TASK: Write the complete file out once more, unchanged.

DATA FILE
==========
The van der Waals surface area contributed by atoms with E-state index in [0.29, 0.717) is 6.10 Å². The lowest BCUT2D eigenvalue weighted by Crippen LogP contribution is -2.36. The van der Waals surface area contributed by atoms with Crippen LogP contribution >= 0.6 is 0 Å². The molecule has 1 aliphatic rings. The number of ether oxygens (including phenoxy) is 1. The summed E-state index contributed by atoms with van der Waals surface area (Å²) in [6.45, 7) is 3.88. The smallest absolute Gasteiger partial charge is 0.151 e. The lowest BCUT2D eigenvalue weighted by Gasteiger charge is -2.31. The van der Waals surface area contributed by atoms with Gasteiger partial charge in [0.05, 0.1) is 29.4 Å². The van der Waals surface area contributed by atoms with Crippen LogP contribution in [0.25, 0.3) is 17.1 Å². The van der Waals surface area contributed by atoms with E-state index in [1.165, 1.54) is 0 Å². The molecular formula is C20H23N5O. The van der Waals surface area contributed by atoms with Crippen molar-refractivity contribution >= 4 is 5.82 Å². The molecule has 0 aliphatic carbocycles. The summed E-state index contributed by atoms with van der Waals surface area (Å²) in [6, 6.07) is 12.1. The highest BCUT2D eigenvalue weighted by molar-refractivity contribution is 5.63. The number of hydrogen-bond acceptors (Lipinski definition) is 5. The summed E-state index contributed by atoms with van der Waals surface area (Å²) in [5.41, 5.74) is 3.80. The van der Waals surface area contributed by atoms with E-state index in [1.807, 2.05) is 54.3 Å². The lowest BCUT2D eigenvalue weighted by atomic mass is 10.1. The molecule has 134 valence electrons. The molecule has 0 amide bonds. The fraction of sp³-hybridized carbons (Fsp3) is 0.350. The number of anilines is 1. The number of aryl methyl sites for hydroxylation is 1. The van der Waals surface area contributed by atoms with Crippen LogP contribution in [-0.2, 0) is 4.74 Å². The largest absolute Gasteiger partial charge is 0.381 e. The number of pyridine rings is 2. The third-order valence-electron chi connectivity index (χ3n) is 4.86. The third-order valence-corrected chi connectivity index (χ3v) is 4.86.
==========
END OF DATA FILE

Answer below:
The van der Waals surface area contributed by atoms with E-state index in [0.29, 0.717) is 6.10 Å². The lowest BCUT2D eigenvalue weighted by Crippen LogP contribution is -2.36. The van der Waals surface area contributed by atoms with Crippen LogP contribution >= 0.6 is 0 Å². The molecule has 1 aliphatic rings. The number of ether oxygens (including phenoxy) is 1. The summed E-state index contributed by atoms with van der Waals surface area (Å²) in [6.45, 7) is 3.88. The smallest absolute Gasteiger partial charge is 0.151 e. The lowest BCUT2D eigenvalue weighted by Gasteiger charge is -2.31. The van der Waals surface area contributed by atoms with Gasteiger partial charge in [0.05, 0.1) is 29.4 Å². The van der Waals surface area contributed by atoms with Crippen LogP contribution in [0.25, 0.3) is 17.1 Å². The van der Waals surface area contributed by atoms with E-state index in [1.165, 1.54) is 0 Å². The molecular formula is C20H23N5O. The van der Waals surface area contributed by atoms with Crippen molar-refractivity contribution >= 4 is 5.82 Å². The molecule has 0 aliphatic carbocycles. The summed E-state index contributed by atoms with van der Waals surface area (Å²) in [6, 6.07) is 12.1. The highest BCUT2D eigenvalue weighted by molar-refractivity contribution is 5.63. The number of hydrogen-bond acceptors (Lipinski definition) is 5. The summed E-state index contributed by atoms with van der Waals surface area (Å²) in [5.41, 5.74) is 3.80. The van der Waals surface area contributed by atoms with E-state index in [1.807, 2.05) is 54.3 Å². The lowest BCUT2D eigenvalue weighted by atomic mass is 10.1. The molecule has 134 valence electrons. The molecule has 0 amide bonds. The fraction of sp³-hybridized carbons (Fsp3) is 0.350. The number of anilines is 1. The number of aryl methyl sites for hydroxylation is 1. The van der Waals surface area contributed by atoms with Crippen LogP contribution in [-0.2, 0) is 4.74 Å². The largest absolute Gasteiger partial charge is 0.381 e. The number of pyridine rings is 2. The third-order valence-electron chi connectivity index (χ3n) is 4.86. The third-order valence-corrected chi connectivity index (χ3v) is 4.86.